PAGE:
WiFi has become a commodity, something we expect to be able to find, but marketers are slowly waking up to its potential to get the message out—by renaming the service. But is it such a good idea?
A Dutch company, according to Adrants, has started changing the name of its WiFi service continually—both to promote items and to nag freeloaders into buying coffee:
By continuously changing the names of their store networks to such things as OrderAnotherCoffeeAlready, BuyCoffeeForCuteGirlOverThere?, HaveYouTriedCoffeeCake?, BuyAnotherCupYouCheapskate, TodaysSpecialExpresso1.60Euro and BuyaLargeLatterGetBrownieForFree, the chain is able to both promote items as well as guilt patrons into realizing free WiFi really isn’t totally free.
Some boring questions are not answered in the article, such as whether users find themselves bumped off the network when the name changes (I guess not) to whether regular customers complain that they have to change their WiFi settings every time they log on.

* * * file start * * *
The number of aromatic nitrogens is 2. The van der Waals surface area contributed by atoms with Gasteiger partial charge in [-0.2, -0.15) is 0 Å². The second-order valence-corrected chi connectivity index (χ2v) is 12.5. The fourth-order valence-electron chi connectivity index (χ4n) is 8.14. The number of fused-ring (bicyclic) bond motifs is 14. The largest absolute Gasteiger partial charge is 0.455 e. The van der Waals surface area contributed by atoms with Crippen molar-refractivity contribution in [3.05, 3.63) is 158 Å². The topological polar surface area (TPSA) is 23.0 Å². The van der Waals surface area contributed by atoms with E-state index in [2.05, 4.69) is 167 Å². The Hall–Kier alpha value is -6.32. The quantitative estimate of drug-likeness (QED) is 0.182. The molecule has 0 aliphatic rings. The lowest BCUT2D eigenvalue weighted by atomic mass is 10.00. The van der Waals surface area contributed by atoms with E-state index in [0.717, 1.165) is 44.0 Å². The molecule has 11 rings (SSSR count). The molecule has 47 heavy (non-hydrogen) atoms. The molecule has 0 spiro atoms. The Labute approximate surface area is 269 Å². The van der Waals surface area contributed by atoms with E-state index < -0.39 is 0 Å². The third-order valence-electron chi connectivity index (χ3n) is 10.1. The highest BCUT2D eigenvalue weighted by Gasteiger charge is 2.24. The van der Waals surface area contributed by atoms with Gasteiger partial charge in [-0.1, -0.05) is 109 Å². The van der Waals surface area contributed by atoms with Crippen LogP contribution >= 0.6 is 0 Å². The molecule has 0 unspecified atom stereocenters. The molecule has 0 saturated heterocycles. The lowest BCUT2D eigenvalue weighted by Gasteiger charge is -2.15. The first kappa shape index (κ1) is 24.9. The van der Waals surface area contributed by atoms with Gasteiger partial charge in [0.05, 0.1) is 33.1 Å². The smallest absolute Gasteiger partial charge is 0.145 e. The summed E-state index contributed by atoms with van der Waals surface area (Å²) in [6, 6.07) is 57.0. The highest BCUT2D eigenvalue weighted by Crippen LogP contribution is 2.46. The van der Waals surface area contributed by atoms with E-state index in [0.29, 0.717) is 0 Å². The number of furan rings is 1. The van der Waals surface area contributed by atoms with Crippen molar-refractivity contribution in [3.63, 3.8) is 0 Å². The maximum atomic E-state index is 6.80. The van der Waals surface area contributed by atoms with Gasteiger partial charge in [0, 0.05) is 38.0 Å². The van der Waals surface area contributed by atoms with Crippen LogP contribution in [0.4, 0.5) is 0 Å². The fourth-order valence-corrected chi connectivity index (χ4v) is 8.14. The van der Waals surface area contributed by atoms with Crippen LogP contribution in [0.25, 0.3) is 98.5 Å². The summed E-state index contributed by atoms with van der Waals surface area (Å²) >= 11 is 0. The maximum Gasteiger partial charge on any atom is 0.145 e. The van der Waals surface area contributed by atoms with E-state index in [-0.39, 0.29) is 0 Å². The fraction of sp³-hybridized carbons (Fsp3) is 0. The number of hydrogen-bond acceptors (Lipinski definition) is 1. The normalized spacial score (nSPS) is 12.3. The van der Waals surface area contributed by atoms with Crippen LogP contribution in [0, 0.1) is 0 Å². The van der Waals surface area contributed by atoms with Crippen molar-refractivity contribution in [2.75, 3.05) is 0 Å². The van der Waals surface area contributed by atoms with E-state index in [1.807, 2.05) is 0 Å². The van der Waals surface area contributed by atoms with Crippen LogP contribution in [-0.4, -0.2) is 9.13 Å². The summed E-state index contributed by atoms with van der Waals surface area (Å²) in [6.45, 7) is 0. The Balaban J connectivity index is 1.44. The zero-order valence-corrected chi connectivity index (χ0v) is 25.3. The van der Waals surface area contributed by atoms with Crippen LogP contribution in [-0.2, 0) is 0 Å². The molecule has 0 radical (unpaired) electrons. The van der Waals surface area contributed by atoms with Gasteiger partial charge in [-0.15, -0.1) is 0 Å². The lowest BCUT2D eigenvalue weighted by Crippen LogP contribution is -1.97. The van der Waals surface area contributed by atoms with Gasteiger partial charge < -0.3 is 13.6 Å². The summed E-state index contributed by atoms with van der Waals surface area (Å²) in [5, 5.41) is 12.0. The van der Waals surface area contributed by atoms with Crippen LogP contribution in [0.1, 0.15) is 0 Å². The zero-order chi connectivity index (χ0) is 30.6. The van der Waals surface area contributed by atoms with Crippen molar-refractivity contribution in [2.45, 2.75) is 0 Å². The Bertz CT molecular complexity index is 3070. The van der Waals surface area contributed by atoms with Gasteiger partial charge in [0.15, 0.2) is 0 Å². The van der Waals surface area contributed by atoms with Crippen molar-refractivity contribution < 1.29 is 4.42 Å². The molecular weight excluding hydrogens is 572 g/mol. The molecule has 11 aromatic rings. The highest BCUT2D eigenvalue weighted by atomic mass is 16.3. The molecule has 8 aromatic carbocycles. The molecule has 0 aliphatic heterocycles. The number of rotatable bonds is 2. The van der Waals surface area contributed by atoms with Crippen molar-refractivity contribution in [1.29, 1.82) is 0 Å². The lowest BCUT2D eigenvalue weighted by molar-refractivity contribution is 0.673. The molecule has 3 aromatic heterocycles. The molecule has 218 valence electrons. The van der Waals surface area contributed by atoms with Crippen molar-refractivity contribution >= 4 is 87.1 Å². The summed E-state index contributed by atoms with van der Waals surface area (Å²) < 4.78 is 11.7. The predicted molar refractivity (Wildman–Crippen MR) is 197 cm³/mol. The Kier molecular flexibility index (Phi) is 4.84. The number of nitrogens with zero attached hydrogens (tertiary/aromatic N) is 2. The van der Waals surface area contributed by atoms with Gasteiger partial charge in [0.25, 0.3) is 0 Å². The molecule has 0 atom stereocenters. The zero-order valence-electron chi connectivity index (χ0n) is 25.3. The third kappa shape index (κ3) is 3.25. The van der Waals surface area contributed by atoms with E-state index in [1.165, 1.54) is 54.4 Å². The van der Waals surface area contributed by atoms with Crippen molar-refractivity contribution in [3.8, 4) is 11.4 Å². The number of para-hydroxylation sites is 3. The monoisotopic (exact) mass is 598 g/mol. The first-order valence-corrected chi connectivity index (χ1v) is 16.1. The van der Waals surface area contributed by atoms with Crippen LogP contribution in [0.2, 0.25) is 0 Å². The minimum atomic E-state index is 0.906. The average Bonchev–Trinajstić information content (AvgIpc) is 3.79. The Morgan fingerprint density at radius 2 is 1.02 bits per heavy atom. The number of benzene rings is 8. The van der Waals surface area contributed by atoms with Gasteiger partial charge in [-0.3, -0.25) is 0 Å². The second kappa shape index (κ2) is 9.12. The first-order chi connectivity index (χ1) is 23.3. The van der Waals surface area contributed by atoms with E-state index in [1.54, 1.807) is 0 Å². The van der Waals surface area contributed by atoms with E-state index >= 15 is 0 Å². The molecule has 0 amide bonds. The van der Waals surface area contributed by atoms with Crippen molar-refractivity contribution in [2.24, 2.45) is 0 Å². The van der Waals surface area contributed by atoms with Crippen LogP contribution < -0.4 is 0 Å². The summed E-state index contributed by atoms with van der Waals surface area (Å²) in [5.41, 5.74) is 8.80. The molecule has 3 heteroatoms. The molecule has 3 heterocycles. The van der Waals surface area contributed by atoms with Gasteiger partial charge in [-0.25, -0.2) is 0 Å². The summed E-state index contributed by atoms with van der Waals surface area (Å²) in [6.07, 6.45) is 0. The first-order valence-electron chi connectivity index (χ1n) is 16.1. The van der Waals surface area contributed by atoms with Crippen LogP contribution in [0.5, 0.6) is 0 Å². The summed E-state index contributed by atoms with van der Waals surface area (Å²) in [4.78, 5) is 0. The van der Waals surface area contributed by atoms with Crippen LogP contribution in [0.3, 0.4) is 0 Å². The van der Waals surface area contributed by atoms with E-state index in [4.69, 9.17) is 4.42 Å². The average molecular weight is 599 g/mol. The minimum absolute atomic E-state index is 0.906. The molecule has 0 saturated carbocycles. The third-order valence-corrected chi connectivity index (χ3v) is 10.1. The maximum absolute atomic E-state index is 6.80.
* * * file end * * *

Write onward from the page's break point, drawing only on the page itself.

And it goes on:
And they’re not the first to try something like this: A German car rental company called SIXT has set up WiFi networks in airports with names promoting the car company’s brand. Select the WiFi network and you’re taken to the company’s home page.
The article doesn’t explain whether these WiFi networks provide real connections, or merely access to the company’s page. Needless to say, if it’s the latter any positive message may be undone. And, as the writer points out, this “wifitising” is a form of spam that people may not appreciate.
On top of that is the growth in dodgy WiFi networks that offer free WiFi but actually launch “man in the middle” attacks to eavesdrop on your passwords and other data as you use the network. A hacker last month, for example, accessed personal emails of guests using a U.S. hotel’s free WiFi network. A study by Cornell University’s Center for Hospitality Research of 147 U.S. hotels found that only six of the 39 hotels (HTML version of the PDF file, which requires registerig to download) offering WiFi were encrypting traffic. It concluded hotels were “ill-prepared to protect their guests from network security issues.”
The problems with changing the names of WiFi networks are obvious: They further confuse the user and reduce the chances of a standard emerging that may reduce people’s vulnerability when using WiFi. Of course, anyone can give a WiFi an official-sounding name, so networks are vulnerable to start with, and the Cornell report shows that using even legit WiFi leaves users vulnerable. So it’s hard to see this wifitising trend—small tho it is—as anything more than a fad, because if it does catch on, it’s going to make using public WiFi more complicated and misleading, rather than less so.